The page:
Odd Language Quirks And German Animal Names

Have you ever thought about language? You may not want to think too much about the English language, because at times it doesn’t make any sense.

Take the sentence: Buffalo buffalo Buffalo buffalo buffalo buffalo Buffalo buffalo. This sentence actually makes grammatical sense and means that bison from New York who other bison from New York bamboozle, bamboozle bison from New York.

This is because ‘Buffalo’ can have three meanings, which can perform a variety of syntactical roles.

  • buffalo: a hooved animal (noun); also commonly used to refer to bison, although bison are not really buffalo–colonists mislabeled them, just like they did ‘Indians’
  • Buffalo: a city in New York (noun; or modifier, describing something from Buffalo, as in Buffalo wings)
  • buffalo: to bamboozle (verb)

Find out more about this strange word combination and others at daytranslations.com

Other languages can also be a bit odd. Take German, whose nouns, verbs, prepositions and adjectives are like Lego bricks that can be stuck together in almost any way to create new words according to language learning website Babbel.com.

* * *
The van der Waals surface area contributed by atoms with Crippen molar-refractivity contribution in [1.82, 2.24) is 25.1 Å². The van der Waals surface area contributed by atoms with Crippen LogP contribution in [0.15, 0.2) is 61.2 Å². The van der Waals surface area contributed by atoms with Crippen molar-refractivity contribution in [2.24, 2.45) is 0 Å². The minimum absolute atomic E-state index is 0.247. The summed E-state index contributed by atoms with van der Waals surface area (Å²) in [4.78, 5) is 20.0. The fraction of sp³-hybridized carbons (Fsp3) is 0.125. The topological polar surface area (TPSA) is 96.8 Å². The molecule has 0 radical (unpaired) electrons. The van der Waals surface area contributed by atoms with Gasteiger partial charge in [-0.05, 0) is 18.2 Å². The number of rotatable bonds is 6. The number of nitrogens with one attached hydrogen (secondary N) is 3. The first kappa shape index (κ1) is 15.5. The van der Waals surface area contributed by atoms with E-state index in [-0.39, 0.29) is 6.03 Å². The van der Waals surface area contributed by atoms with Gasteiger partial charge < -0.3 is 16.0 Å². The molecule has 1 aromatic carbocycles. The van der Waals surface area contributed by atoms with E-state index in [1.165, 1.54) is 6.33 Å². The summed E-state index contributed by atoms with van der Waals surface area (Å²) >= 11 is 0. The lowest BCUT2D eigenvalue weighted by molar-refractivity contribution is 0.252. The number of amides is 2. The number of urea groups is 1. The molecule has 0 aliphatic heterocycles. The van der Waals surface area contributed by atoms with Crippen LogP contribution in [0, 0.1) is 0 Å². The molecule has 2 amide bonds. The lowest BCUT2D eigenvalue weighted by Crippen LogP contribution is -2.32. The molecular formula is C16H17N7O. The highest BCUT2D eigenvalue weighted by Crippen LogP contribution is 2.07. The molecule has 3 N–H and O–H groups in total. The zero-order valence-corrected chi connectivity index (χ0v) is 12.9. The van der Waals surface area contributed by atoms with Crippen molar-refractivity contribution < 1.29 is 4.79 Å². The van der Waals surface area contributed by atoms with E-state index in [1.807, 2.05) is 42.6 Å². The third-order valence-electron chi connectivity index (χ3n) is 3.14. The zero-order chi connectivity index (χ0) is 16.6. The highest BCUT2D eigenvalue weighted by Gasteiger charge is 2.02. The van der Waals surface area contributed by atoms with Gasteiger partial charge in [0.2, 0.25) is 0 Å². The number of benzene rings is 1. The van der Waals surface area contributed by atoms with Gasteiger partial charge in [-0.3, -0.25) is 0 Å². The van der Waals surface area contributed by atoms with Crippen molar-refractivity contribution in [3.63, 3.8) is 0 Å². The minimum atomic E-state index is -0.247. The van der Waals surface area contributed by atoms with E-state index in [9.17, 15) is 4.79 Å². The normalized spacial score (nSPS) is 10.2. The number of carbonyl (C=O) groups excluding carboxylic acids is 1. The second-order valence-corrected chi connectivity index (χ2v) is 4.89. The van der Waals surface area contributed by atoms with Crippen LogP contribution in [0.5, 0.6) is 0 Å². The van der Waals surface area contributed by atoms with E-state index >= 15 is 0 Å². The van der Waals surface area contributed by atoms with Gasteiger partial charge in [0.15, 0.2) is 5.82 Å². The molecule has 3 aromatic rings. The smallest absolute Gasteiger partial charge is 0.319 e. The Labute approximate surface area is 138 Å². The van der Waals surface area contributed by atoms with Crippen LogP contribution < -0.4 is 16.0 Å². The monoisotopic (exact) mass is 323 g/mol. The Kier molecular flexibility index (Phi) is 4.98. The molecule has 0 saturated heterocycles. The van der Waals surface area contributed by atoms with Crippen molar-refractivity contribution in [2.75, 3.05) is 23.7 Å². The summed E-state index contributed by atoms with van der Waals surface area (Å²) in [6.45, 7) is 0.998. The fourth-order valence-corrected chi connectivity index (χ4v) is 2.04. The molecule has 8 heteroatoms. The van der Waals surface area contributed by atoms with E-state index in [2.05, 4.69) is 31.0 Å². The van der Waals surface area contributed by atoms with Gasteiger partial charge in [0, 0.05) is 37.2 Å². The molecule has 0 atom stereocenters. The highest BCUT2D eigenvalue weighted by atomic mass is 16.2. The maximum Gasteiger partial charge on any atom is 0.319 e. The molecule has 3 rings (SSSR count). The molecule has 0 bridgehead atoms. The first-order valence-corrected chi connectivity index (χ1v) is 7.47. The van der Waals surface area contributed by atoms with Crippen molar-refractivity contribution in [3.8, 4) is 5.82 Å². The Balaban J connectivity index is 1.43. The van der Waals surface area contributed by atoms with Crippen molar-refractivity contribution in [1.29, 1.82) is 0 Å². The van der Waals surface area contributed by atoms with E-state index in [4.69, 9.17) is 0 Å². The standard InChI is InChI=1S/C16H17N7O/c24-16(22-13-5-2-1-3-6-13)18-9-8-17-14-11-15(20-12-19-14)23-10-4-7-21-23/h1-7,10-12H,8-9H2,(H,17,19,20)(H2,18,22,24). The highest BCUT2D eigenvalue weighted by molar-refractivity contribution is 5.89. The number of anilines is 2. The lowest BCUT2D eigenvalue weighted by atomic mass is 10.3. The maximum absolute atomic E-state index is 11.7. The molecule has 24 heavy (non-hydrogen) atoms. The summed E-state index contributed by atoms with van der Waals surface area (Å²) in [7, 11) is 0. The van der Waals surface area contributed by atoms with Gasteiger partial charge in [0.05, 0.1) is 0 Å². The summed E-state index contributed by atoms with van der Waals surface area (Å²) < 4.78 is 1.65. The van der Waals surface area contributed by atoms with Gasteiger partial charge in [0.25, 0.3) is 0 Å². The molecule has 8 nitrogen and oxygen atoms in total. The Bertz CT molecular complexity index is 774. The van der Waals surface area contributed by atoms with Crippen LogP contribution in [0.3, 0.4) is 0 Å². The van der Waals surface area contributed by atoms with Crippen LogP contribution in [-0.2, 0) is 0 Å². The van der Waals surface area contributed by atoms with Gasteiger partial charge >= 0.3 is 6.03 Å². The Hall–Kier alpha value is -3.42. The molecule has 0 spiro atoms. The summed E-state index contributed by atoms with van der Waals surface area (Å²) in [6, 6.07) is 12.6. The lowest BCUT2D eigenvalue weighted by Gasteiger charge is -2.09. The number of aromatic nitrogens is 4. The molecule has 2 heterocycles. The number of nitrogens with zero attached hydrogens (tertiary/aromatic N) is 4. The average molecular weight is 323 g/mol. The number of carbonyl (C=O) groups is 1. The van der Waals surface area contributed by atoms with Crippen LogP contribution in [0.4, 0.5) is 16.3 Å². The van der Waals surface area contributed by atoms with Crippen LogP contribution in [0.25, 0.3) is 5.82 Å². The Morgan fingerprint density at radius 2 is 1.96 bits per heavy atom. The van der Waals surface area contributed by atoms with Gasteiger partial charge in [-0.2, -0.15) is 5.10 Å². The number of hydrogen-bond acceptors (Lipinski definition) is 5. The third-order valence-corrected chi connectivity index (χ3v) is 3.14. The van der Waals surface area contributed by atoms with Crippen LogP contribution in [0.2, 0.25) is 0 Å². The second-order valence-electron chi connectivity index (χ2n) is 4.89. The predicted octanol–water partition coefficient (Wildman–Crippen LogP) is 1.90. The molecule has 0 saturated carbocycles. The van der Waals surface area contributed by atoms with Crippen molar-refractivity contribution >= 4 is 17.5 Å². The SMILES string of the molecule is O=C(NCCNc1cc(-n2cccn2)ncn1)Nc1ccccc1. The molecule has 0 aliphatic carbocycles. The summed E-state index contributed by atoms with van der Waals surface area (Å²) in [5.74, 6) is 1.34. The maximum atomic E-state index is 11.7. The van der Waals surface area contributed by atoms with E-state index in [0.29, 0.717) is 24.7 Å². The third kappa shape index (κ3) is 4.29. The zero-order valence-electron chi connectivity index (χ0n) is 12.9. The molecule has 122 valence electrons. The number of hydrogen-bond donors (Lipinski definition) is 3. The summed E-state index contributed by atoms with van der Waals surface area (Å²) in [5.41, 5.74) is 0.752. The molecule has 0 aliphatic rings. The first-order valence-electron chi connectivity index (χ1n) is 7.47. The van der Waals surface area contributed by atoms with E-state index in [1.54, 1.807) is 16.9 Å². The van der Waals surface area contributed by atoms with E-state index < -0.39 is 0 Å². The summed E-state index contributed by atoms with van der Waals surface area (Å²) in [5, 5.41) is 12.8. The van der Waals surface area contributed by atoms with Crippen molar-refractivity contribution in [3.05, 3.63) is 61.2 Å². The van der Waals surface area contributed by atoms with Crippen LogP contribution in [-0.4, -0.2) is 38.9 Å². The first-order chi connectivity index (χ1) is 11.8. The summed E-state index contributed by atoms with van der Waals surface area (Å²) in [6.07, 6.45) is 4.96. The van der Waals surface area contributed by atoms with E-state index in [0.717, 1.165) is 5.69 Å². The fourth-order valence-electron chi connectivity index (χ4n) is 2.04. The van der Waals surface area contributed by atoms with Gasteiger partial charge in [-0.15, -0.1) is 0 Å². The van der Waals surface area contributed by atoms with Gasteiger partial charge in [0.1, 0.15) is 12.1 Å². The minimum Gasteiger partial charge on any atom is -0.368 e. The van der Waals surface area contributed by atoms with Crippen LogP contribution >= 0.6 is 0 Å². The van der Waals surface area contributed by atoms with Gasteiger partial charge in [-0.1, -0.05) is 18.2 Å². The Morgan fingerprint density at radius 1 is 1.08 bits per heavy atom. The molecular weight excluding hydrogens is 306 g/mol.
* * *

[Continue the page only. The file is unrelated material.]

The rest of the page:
Now this interesting connective language rules can make for some really long nouns; and interesting animal names.

The German word for a Sloth, Faultier, translates to Lazy Animal; makes sense, right?

Raccoon, Waschbär, translates as Wash Bear. A Nacktschnecke, or Naked Snail is a Slug, and Fledermaus, or flutter mouse, is a bat.

But things can also get a little weird, for example: A Murmeltier, mumbling animal, is a groundhog, and a squirrel is Eichhörnchen, which translates as Oak Croissant! Although it can also translate as little oak horn, though I’m not sure that’s any better.

Apparently there are some alternate names; Eichkätzchen (regional name) and Eichkatzerl (Austria) that both translate to Oak Kitten, which in English makes much more sense.

But that’s the thing about language, things don’t always make sense when they are translated, or their meaning can change entirely. Which is why we must have a care when we try to interpret the Bible – it’s been translated, sometimes through more than one language, and the meaning might not be exactly what we believe it is. Use your heart and God’s voice inside you as your guide. And never forget that it must begin with Love.

Find out more about the interesting nature of the German language when it comes to animal names here.

Posted in All Stories, Main Page, Richard Huskisson Tagged with: , , , , , , , , ,

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